About Roast Chicken

Okay, first up, up until about 5 seconds ago I had no idea what I was going to call this bloggy series.

Given that it’s a kitchen diary of sorts I was thinking of “The Nigella Diaries” but figured that could attract readers for a very different reason. Then I thought of “How To Cook How To Eat” because that’s what the challenge is – cooking my way through Nigella’s mammoth How To Eat, but that title is way too much of a mouthful (pun intended). “Nothing Like Nigella” or “Not Even Close To Nigella” also crossed my mind but both of these are too similar to another blog – Not Quite Nigella.

What am I talking about? My Nigella Challenge. Or rather, number 100 in my 101 things to do in 1001 days list – to cook (and blog) my way through Nigella’s How To Eat.

I understand that this is probably a strange thing to see on a list like this, but I was inspired to add it to my list because:

  • I’d re-watched Julie and Julia – the movie where New Yorker Julie Powell embarks on a project to prepare all 524 recipes in Julia Childs’ landmark cookbook, “Mastering the Art of French Cooking” – and wondered to myself “how hard could it be?”
  • I reorganised my cookbook shelves and began re-reading my Nigella collection – that’s the thing about a Nigella cookbook, sometimes you get so caught up in the words that you forget it’s a cookbook
  • I’d decided to name the dog in the Christmas novel that I intend to write this year Nigella. The other dog will be named Nigel after my other favourite food writer, Nigel Slater. Hopefully, they’ll never know. I’m toying with naming my character Delia, but that could be too much of a cliche.

So, now it’s on the list I have to do it – and what sounded like a cinch when I was contemplating it has grown into something much bigger. In answer to my “how hard could it be?” question, the answer is “actually, pretty tough.”

The biggest challenge though was how to tackle the, well, challenge.

The book is humungous – and a modern classic. First published back in 2008 there are over 300 listed recipes in the book, but many more wound through the words that are more ideas than prescriptive recipes – and that’s what I love about it.

Another thing I love about this cookbook – there are no pictures. That’s right, not one. Even though Nigella is absolutely one who photographs everything she eats, this book was published before the Instagram revolution. It’s unashamedly home cooking and by virtue of that many of the recipes would be a nightmare to style.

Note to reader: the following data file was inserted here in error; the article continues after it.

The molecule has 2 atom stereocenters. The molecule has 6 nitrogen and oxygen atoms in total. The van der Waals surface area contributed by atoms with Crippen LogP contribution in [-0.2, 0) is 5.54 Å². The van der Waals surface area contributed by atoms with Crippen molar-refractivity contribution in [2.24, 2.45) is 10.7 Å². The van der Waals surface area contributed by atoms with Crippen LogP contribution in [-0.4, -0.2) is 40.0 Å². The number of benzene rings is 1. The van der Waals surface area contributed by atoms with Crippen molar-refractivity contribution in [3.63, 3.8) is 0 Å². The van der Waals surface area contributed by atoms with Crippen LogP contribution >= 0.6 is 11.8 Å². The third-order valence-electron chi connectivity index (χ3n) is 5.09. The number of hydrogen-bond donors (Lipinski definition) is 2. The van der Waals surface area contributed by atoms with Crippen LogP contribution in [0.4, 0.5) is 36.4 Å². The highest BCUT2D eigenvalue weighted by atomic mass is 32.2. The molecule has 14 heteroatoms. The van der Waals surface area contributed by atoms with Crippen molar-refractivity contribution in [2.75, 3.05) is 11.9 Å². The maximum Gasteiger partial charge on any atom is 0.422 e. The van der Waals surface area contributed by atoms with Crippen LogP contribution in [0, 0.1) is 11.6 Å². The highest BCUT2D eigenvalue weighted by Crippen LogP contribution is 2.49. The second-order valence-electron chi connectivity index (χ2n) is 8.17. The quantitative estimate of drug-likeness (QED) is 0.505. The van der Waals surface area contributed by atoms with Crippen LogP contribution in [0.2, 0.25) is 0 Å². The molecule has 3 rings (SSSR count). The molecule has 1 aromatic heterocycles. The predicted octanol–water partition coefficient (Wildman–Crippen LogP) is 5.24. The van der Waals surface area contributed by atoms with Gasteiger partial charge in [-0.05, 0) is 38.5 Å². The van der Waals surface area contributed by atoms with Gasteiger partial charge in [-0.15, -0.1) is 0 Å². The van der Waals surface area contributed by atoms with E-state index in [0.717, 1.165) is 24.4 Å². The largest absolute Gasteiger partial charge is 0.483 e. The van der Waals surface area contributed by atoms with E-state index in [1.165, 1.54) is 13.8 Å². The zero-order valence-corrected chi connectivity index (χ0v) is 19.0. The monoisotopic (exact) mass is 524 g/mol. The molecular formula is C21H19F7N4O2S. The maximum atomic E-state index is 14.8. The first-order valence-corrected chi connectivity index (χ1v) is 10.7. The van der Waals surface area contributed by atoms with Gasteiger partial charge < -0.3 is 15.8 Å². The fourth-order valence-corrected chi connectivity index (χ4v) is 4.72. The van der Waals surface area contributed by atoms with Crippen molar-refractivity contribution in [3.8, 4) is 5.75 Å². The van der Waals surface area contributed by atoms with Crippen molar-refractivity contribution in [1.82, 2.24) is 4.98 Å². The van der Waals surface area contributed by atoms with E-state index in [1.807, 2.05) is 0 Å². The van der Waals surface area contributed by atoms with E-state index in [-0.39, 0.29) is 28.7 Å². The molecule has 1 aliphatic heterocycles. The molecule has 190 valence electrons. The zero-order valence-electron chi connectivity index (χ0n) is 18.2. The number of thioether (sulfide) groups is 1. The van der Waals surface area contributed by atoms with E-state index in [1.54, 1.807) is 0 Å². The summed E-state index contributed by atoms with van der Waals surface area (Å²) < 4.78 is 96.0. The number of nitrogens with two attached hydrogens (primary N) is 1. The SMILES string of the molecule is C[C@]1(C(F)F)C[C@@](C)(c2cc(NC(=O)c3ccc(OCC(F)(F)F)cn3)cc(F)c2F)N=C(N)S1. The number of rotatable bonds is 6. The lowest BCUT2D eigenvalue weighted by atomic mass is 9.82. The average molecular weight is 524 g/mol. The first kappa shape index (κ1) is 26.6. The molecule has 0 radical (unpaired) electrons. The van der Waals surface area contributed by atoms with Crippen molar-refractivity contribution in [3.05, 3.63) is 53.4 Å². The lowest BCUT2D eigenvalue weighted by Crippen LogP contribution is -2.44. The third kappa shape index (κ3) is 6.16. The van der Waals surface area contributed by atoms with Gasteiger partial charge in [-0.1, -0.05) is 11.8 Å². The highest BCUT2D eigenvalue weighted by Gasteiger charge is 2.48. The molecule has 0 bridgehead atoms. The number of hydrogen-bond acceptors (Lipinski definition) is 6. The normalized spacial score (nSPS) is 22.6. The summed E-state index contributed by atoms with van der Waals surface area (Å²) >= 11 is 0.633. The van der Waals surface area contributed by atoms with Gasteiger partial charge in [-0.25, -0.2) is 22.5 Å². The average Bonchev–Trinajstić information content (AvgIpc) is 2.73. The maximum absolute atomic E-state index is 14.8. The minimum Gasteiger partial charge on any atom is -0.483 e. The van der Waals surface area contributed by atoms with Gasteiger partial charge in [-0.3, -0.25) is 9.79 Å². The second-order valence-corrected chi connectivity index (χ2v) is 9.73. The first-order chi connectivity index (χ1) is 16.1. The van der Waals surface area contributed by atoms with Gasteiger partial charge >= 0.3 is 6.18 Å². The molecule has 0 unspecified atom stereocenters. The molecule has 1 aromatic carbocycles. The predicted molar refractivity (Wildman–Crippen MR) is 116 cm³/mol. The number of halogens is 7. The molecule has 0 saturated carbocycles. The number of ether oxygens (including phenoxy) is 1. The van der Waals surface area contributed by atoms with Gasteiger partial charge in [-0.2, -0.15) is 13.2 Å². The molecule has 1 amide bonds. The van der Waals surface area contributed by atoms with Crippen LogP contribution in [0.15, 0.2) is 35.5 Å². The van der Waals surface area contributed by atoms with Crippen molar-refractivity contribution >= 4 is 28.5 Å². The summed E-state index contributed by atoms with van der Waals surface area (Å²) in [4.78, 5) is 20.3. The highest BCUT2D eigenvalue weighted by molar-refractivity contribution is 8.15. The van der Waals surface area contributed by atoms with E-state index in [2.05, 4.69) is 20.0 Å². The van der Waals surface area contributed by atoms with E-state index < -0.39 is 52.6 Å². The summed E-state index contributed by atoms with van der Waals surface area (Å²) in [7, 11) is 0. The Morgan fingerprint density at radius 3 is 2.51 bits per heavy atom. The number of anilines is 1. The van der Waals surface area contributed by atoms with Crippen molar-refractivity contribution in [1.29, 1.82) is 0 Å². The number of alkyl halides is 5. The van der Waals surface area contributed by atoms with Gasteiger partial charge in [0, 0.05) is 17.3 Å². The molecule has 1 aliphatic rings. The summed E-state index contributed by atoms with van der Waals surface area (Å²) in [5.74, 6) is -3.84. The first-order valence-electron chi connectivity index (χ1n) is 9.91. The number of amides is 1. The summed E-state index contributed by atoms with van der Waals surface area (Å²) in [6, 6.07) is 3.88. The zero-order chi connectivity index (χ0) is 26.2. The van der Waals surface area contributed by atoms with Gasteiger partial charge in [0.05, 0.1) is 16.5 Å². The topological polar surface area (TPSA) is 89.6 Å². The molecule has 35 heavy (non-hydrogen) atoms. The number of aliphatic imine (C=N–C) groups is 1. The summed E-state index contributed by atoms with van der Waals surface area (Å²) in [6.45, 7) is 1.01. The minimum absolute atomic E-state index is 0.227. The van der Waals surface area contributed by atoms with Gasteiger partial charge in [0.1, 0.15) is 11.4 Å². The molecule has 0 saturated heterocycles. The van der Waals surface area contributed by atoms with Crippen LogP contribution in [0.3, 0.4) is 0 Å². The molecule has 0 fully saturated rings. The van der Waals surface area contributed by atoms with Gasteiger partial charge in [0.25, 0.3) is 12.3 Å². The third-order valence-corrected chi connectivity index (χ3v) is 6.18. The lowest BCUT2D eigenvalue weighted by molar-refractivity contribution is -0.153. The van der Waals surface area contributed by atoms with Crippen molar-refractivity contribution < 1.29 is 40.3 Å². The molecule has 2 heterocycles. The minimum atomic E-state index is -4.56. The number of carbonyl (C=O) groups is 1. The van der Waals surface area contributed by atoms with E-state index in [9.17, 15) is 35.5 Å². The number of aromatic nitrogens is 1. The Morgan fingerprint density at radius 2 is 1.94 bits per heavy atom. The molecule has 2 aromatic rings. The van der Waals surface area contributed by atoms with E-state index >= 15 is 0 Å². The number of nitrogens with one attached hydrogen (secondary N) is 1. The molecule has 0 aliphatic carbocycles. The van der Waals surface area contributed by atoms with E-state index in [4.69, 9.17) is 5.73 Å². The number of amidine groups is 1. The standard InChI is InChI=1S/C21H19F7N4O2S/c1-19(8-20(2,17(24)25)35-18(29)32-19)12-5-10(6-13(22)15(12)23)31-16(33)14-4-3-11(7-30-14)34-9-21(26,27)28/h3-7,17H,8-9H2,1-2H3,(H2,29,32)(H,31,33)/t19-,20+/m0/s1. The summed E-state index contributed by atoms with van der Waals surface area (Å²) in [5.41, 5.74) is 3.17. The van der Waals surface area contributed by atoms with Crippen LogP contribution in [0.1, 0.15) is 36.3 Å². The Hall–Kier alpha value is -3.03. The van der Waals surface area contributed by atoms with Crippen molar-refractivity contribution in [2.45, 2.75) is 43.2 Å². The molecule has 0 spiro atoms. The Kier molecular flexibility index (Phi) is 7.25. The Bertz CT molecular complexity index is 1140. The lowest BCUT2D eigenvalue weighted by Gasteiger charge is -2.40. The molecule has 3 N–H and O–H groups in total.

Rather than falling into analysis paralysis, I’ve decided to approach this in a very Nigella way:

  • From the beginning – a very good place to start… The first chapter, appropriately titled Basics is about the foundations. Nigella says that confidence comes from competence and it’s only through mastery of foundations that you can be a tad creative. In this chapter, we’ll learn about custards and pastry, ice cream and sauces. Many of these basics are used in later recipes, so that’s what I’ll do too. Sure, I’m an experienced cook, but believe it or not, I’ve never made things like mayonnaise and hollandaise and bearnaise from scratch. Where it is something that I’ve cooked repeatedly I’ll let you know how I do it too.
  • If I don’t like it I’m not going to cook it. That’s also a Nigella thing – life’s too short to eat something you don’t like. How to Eatis about pleasure – and that, for me, is what cooking should be. If I choose not to cook something, I will, however, tell you why. Like the liver recipes. I won’t be cooking the liver.
  • Some ingredients are tough to get out here. When we get to game birds such as grouse and pheasants you’ll probably read me prattling on about cooking something other than that.
  • If I adjust anything – as I tend to do – I’ll tell you what and why.
  • If it needs equipment I don’t have I won’t cook it. Again, I’ll tell you why.
  • I won’t photograph everything. Some food has, to quote Nigella, “a face that only a mother could love.” Besides, this is a cooking challenge – not a food styling one.
  • I won’t post each week – or I might. I might also stray into other of her cookbooks from time to time – usually to illustrate something from How To Eat.

So, that’s the challenge.

The first recipe in How To Eat is roast chicken. Nigella prefaces it with these words: “You could probably get through life without knowing how to roast a chicken, but the question is, would you want to?”

And that is why this series will be called About Roast Chicken…and why my first post in the series will be about that – roast chicken.

This post also appears on my other website andanyways

Author: Jo

Author, baker, sunrise chaser

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